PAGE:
8)  Hoverboards – Clearly, this was the best prediction.  They aren’t here yet, though supposedly great progress has been made.  See my discussion about flying cars, though, as I think they’ll just result in a lot of people hover boarding into each other, filling the nation’s emergency rooms with hoverboard accidents.

9)  Fax Machines – They’re big in the movie, but in reality, died out long ago.

10)  Cubs Win the World Series – Poor Cubs.  It was far fetched back then.  It’s still far fetched today.  Tablet computers are here, and flying cars will probably be here before the Cubs win the World Series.

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Movie Review – Wild (2014)


“Cheryl Strayed.”  That’s not only the name of the author of the book Wild, on which the recent movie is based, but it is also the synopsis of the story.

Cheryl was no stranger to hardship.  As a child, she and her mother suffered at the hands of an abusive alcoholic father.  But Cheryl’s mother moved her family away to a farm, where they set up an idyllic life.  At the start of the film, Cheryl and her mother are attending college together – Cheryl doing so after high school while her mother decides to go for her degree later in life.

Alas, the best way to make God laugh is to tell him your plans.  At age 45, Cheryl’s mother is stricken with cancer and dies.  Cheryl is left to make her own way and does not adjust to the change well.  She cheats on her husband with any man who asks, and turns to hard drugs, even going so far as to inject heroin.  She’s out of control.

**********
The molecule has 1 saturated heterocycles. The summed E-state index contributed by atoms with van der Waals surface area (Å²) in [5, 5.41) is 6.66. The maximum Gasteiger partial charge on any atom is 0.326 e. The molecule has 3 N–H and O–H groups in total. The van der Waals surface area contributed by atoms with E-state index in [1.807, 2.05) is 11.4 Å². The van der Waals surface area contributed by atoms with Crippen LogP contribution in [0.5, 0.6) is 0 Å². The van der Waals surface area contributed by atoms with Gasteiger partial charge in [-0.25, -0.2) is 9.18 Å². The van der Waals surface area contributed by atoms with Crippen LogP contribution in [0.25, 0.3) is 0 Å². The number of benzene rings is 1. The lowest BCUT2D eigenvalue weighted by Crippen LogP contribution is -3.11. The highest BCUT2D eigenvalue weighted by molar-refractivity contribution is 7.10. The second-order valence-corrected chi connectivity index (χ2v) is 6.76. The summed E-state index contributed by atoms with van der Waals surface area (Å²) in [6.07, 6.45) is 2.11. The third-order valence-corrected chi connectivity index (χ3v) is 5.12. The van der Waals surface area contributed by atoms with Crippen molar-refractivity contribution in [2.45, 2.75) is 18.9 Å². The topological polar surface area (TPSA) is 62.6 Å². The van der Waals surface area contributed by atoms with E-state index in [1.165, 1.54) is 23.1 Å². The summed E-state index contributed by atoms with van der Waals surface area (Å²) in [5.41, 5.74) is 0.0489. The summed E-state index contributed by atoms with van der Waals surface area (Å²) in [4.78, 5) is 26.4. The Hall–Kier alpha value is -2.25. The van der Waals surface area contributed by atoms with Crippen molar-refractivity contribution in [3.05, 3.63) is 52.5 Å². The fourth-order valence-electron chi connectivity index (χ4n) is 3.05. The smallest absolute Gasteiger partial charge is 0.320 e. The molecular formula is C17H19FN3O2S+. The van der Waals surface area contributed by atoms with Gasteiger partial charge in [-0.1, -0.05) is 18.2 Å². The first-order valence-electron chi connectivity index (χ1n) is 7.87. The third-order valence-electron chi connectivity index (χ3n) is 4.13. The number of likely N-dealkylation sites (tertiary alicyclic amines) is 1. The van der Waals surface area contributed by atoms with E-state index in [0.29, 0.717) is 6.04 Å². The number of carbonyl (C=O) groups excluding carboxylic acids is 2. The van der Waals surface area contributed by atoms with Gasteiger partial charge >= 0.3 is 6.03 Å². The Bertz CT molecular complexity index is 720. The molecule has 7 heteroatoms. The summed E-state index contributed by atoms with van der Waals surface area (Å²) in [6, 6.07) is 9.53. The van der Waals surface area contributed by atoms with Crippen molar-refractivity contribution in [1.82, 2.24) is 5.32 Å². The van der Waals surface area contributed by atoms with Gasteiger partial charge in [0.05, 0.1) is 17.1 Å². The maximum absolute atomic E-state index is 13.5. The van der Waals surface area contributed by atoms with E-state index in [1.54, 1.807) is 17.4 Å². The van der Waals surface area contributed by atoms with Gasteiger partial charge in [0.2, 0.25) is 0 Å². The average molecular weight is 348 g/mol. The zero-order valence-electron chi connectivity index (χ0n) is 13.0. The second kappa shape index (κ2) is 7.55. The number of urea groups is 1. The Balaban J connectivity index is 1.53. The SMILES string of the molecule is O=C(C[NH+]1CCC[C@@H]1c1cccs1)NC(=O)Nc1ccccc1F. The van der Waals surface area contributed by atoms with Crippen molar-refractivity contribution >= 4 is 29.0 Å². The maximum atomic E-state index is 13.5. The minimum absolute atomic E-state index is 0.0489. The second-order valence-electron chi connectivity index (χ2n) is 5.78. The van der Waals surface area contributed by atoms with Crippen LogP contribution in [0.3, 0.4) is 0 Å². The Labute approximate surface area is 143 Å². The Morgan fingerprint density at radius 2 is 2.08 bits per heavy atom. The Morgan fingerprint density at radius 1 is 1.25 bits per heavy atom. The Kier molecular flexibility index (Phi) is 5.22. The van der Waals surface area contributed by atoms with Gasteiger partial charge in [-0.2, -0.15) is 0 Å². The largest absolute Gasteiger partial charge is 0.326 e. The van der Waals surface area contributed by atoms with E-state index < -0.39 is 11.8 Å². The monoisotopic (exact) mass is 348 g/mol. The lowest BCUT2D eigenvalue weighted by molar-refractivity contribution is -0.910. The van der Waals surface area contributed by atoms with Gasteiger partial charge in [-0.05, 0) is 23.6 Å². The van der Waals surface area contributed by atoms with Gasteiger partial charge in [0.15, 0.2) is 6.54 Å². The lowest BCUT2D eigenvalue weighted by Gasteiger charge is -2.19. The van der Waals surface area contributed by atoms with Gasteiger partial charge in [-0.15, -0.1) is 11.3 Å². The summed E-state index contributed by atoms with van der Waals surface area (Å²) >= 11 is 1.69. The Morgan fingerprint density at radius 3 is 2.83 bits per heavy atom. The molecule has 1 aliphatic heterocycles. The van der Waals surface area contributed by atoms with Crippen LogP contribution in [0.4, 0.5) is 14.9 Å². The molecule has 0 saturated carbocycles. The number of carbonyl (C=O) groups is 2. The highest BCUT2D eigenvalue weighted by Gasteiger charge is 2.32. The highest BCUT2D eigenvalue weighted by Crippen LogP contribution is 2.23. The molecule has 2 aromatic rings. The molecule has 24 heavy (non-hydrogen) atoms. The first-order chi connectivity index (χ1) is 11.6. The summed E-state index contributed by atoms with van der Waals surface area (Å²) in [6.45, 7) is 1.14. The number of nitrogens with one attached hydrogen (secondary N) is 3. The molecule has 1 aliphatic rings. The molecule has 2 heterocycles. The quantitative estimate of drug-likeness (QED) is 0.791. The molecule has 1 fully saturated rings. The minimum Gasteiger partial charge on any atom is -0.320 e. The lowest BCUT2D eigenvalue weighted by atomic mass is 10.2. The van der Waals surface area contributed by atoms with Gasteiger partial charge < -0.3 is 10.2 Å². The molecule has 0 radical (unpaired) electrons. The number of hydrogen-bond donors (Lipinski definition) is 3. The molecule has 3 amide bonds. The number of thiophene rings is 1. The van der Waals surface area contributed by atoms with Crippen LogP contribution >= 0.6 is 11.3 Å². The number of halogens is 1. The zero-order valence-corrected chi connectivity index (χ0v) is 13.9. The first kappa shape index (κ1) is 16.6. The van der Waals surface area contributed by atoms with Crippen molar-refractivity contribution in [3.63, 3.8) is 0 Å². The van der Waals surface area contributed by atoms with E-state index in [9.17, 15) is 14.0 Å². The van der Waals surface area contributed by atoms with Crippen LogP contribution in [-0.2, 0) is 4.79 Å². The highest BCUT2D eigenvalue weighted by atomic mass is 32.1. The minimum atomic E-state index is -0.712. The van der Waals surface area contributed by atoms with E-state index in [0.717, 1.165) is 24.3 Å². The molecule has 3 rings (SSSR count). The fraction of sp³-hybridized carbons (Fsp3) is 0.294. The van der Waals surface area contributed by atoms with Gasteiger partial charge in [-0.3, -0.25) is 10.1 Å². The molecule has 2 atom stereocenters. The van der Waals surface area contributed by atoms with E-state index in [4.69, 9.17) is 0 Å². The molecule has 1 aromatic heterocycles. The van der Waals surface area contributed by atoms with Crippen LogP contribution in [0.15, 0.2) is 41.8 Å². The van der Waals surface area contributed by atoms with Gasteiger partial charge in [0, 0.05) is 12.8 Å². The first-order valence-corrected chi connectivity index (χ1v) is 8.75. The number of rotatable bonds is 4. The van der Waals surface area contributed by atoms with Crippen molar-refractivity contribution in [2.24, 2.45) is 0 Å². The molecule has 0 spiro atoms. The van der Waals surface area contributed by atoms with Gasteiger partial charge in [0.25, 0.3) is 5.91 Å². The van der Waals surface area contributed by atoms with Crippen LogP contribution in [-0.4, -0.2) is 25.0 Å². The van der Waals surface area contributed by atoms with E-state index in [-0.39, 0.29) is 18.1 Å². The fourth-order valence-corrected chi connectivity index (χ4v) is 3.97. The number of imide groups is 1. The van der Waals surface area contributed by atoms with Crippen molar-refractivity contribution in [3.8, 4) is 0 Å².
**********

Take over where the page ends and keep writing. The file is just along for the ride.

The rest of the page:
An unexpected pregnancy (and though the movie is unclear on it, I assume an abortion), followed by her fed up husband seeking a divorce, prompts Cheryl to go on a quest to clear her mind- to hike the 1,000 mile Pacific Coast Trail.

Needless to say, it’s no easy task.  She starts out with an enormous pack that is heavier than she is, learning along the way to abandon things she doesn’t need.  She loses her boots and duct tapes her feet until she can get some more.  She runs out of water and has to scoop up some from a fly infested puddle and treat it with iodine pills.  One catastrophe after another occurs, but she refuses to stray off the path until she’s reached the end of the trail.

Overall, she finishes the journey having learned a good lesson – don’t stray from a good path and eventually your reward will come.

I’ve heard some comparisons to Elizabeth Gilbert’s Eat, Pray, Love – but the differences are clear, the biggest one being that Gilbert had money, while Strayed was operating on the last of her savings, had nothing by the end of the trip, and often had to beg the kindness of strangers just to get by.

I don’t want to veer (or stray) too far off the path to criticize Gilbert.  (I mean, to each their own, but a man would never be able to pull of a book about how freeing it was to abandon his wife and travel the world).  Personally, in my mind anyway, Strayed’s downfall, spurred by the death of her mother, was a bit more understandable and her quest to get to the point where she could stop beating herself up for past mistakes and rebuild her life was inspiring.